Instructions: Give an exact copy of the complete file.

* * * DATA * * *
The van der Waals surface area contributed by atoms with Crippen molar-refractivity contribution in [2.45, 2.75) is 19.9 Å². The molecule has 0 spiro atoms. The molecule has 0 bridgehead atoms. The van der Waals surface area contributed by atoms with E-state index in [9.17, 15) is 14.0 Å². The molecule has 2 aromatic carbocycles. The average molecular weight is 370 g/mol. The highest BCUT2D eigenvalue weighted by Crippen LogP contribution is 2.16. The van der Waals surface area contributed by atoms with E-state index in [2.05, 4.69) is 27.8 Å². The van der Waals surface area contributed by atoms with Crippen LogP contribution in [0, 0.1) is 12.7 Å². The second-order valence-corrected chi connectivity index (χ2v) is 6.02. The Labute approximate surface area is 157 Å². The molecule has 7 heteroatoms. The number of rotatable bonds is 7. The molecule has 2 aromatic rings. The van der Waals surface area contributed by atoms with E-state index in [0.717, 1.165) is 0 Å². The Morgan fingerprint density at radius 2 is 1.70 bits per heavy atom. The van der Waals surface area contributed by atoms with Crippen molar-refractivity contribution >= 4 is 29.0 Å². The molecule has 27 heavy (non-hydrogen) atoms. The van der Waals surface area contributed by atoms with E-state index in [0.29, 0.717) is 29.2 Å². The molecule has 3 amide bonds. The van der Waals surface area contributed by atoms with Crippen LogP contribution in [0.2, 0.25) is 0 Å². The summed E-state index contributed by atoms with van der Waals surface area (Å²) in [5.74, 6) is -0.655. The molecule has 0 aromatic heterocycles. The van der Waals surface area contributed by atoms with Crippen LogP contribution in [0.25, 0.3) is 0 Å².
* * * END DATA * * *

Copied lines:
The van der Waals surface area contributed by atoms with Crippen molar-refractivity contribution in [2.45, 2.75) is 19.9 Å². The molecule has 0 spiro atoms. The molecule has 0 bridgehead atoms. The van der Waals surface area contributed by atoms with E-state index in [9.17, 15) is 14.0 Å². The molecule has 2 aromatic carbocycles. The average molecular weight is 370 g/mol. The highest BCUT2D eigenvalue weighted by Crippen LogP contribution is 2.16. The van der Waals surface area contributed by atoms with E-state index in [2.05, 4.69) is 27.8 Å². The van der Waals surface area contributed by atoms with Crippen LogP contribution in [0, 0.1) is 12.7 Å². The second-order valence-corrected chi connectivity index (χ2v) is 6.02. The Labute approximate surface area is 157 Å². The molecule has 7 heteroatoms. The number of rotatable bonds is 7. The molecule has 2 aromatic rings. The van der Waals surface area contributed by atoms with E-state index in [0.717, 1.165) is 0 Å². The Morgan fingerprint density at radius 2 is 1.70 bits per heavy atom. The van der Waals surface area contributed by atoms with Crippen molar-refractivity contribution >= 4 is 29.0 Å². The molecule has 27 heavy (non-hydrogen) atoms. The van der Waals surface area contributed by atoms with E-state index in [0.29, 0.717) is 29.2 Å². The molecule has 3 amide bonds. The van der Waals surface area contributed by atoms with Crippen LogP contribution in [0.2, 0.25) is 0 Å². The summed E-state index contributed by atoms with van der Waals surface area (Å²) in [5.74, 6) is -0.655. The molecule has 0 aromatic heterocycles. The van der Waals surface area contributed by atoms with Crippen LogP contribution in [0.25, 0.3) is 0 Å².